A few days ago, Opera Software celebrated their 10th anniversary and gave away free subscriptions to Opera, one of the last remaining commercial browsers. Though they offer a freely downloadable version, buying the license removes the ad bar at the top, making it a very lean, mean browser. It also still claims to be the “fastest browser in the world”, which appears to be very true.
I was an avid Opera user for quite some time and even paid for a license as soon as the Linux version was released. Then I had a few problems with Opera using up too many resources and once my financial crunch hit, I didn’t bother to renew the license. For the last couple of years, I’ve stuck with whatever has come out from Mozilla and loved it. Firefox has been my browser of choice for a while and it is what I always recommend to others.
Once I got the free Opera subscription, I decided to give it a try and as of now, Opera has replaced Firefox as my main browser. Main reason? I just love the “Continue from last time” feature and can’t live without it.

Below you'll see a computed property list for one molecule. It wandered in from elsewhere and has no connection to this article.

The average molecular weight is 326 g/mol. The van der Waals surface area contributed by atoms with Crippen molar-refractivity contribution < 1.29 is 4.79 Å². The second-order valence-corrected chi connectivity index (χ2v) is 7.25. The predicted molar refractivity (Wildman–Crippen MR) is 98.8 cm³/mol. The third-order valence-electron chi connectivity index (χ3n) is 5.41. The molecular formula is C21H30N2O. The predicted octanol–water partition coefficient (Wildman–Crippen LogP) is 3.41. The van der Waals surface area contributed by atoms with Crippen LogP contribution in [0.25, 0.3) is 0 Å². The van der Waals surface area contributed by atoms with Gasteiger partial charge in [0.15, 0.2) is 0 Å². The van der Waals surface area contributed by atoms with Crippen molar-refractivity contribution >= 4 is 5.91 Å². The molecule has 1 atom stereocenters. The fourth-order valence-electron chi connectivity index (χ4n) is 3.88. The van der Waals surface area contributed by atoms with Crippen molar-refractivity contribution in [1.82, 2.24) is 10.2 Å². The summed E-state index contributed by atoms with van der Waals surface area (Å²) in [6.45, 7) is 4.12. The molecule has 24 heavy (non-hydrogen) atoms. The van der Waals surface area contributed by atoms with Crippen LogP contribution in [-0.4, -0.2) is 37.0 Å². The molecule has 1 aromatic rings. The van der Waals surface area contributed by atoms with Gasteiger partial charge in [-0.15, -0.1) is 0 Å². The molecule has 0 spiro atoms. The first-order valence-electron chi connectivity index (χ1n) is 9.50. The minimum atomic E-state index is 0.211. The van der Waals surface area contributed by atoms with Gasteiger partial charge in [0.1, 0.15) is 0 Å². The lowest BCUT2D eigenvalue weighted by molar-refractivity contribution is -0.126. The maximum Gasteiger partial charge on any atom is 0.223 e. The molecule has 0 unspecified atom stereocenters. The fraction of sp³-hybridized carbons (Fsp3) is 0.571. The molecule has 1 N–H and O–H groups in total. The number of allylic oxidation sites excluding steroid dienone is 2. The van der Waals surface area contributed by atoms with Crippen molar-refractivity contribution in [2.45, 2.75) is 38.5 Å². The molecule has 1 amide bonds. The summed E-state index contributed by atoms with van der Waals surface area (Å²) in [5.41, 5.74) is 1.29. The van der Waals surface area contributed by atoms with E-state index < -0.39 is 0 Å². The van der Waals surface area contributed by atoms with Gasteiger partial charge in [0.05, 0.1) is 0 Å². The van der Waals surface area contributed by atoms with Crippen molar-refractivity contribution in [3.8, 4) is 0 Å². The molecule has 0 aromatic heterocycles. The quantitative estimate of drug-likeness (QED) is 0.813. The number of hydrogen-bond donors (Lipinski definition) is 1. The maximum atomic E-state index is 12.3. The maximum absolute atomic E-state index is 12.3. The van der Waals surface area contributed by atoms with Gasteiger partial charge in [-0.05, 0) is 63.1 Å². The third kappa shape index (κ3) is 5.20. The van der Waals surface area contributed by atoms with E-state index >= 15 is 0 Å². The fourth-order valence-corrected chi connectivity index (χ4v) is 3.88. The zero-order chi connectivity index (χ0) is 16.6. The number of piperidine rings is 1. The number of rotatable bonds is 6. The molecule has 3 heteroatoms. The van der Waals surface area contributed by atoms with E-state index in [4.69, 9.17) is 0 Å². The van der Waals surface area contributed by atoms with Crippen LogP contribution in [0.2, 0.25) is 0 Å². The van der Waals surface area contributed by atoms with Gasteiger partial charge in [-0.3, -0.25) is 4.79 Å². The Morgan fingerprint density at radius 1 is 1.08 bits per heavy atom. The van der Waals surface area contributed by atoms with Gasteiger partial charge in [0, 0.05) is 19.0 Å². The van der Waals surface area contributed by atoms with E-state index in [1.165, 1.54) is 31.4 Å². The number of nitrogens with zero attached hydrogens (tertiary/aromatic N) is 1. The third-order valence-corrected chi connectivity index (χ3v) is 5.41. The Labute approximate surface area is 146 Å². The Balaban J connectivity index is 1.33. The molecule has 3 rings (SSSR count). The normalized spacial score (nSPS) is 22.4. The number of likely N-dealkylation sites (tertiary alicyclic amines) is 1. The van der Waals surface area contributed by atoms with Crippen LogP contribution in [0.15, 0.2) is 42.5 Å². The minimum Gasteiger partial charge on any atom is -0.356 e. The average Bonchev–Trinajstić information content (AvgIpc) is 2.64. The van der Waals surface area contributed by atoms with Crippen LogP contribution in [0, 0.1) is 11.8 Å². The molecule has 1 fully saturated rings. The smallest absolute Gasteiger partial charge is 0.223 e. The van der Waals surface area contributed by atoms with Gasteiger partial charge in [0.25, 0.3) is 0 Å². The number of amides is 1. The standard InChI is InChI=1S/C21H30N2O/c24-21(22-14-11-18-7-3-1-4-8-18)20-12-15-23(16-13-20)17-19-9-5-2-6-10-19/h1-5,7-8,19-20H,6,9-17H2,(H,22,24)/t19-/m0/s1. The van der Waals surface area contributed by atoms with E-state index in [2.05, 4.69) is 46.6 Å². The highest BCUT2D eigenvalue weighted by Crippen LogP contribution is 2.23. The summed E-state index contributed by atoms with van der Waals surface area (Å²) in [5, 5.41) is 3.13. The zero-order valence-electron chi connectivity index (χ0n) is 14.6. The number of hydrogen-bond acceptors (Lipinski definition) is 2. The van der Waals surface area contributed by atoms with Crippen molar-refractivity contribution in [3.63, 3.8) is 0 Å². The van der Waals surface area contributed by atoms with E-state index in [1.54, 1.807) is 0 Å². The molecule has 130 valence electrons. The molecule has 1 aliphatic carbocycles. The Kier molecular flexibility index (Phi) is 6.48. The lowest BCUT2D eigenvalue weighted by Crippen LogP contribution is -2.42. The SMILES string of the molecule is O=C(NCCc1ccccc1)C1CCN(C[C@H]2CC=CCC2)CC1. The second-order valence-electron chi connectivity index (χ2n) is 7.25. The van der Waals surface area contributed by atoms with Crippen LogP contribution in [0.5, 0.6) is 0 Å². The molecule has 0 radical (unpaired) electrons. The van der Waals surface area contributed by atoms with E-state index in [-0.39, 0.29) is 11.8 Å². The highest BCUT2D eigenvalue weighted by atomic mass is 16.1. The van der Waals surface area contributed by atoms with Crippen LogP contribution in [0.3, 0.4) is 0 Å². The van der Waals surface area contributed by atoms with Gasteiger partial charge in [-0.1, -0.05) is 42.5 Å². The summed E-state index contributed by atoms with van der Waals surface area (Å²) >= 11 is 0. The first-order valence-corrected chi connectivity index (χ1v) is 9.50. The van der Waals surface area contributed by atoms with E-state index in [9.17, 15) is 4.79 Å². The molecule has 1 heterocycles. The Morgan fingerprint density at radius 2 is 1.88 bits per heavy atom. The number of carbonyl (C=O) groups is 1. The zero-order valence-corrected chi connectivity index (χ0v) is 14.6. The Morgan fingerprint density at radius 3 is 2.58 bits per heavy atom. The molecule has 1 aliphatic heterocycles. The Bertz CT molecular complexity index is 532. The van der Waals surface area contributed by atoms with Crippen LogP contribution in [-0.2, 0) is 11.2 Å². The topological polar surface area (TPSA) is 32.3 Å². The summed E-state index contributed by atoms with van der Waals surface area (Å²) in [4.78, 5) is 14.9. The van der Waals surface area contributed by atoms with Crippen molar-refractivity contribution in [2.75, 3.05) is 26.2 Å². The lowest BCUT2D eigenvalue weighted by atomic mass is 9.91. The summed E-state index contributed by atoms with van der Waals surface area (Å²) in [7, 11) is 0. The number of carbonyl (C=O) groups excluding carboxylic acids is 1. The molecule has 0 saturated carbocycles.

The one thing that really drives me mad about browsing is when the power goes and I end up losing valuable articles, sites or documents that I have open. Due to time constraints, I usually open all sites that I find interesting and come back to them as soon as there’s time, which might be in a couple of hours or days. At any given moment, I have at least 15-20 sites open and in case of a crash or power outage, all this is lost. Though crashes are very rare, my UPS has trouble keeping things running for more than a few minutes so this is a problem.
Opera, by default, will remember where you were and start things exactly from that point. I tried searching for a Firefox extension that would do this, but didn’t find anything that worked and in-built support is planned for version 2, but that still seems far. Now, I can be content that I can start from where I left off.
Speed and the great memory aren’t the only things that Opera does better than the others. Consistently, it has been the first to make use of nifty features such as tabbed browsing, mouse gestures and popup blocking. It now has native support for Scalable Vector Graphics (SVGs), again something that is not in the stable release of Firefox and only works in IE through a plugin. Adobe provides a Firefox SVG extension, but few have seen it work.
Firefox, after I have it open for a few days, starts eating up lots of memory (sometimes fixed by power outages). Opera may be just as bad, but the current version has been ok
The above is not meant to be a plug for Opera or demeaning of Firefox. I still love Firefox and will continue to use it alongside Opera, but there are things that the latter just does a lot better. Best of luck to the Firefox team and I hope the open source browser soon has everything needed to surpass, or at least match, the upcoming IE 7.